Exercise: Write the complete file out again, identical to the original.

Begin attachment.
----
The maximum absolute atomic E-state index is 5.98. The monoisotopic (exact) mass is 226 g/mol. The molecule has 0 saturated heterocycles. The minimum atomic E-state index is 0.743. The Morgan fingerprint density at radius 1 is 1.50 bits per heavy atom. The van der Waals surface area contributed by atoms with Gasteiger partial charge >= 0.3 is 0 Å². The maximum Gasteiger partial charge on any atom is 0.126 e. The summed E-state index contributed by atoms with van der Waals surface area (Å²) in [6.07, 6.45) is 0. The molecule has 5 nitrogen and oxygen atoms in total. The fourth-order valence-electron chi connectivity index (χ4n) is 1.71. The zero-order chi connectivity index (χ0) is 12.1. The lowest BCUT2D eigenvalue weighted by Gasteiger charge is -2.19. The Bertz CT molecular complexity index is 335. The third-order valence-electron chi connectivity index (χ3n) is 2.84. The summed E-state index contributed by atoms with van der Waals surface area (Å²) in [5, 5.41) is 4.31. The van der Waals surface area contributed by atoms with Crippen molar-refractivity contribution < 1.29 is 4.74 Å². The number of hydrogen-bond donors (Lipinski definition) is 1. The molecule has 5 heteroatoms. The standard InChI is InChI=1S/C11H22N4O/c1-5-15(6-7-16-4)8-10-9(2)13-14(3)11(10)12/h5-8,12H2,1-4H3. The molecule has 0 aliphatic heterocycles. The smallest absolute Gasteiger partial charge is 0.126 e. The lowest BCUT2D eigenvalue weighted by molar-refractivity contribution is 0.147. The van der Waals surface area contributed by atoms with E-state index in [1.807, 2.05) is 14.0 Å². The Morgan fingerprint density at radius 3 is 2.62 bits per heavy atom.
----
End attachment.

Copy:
The maximum absolute atomic E-state index is 5.98. The monoisotopic (exact) mass is 226 g/mol. The molecule has 0 saturated heterocycles. The minimum atomic E-state index is 0.743. The Morgan fingerprint density at radius 1 is 1.50 bits per heavy atom. The van der Waals surface area contributed by atoms with Gasteiger partial charge >= 0.3 is 0 Å². The maximum Gasteiger partial charge on any atom is 0.126 e. The summed E-state index contributed by atoms with van der Waals surface area (Å²) in [6.07, 6.45) is 0. The molecule has 5 nitrogen and oxygen atoms in total. The fourth-order valence-electron chi connectivity index (χ4n) is 1.71. The zero-order chi connectivity index (χ0) is 12.1. The lowest BCUT2D eigenvalue weighted by Gasteiger charge is -2.19. The Bertz CT molecular complexity index is 335. The third-order valence-electron chi connectivity index (χ3n) is 2.84. The summed E-state index contributed by atoms with van der Waals surface area (Å²) in [5, 5.41) is 4.31. The van der Waals surface area contributed by atoms with Crippen molar-refractivity contribution < 1.29 is 4.74 Å². The number of hydrogen-bond donors (Lipinski definition) is 1. The molecule has 5 heteroatoms. The standard InChI is InChI=1S/C11H22N4O/c1-5-15(6-7-16-4)8-10-9(2)13-14(3)11(10)12/h5-8,12H2,1-4H3. The molecule has 0 aliphatic heterocycles. The smallest absolute Gasteiger partial charge is 0.126 e. The lowest BCUT2D eigenvalue weighted by molar-refractivity contribution is 0.147. The van der Waals surface area contributed by atoms with E-state index in [1.807, 2.05) is 14.0 Å². The Morgan fingerprint density at radius 3 is 2.62 bits per heavy atom.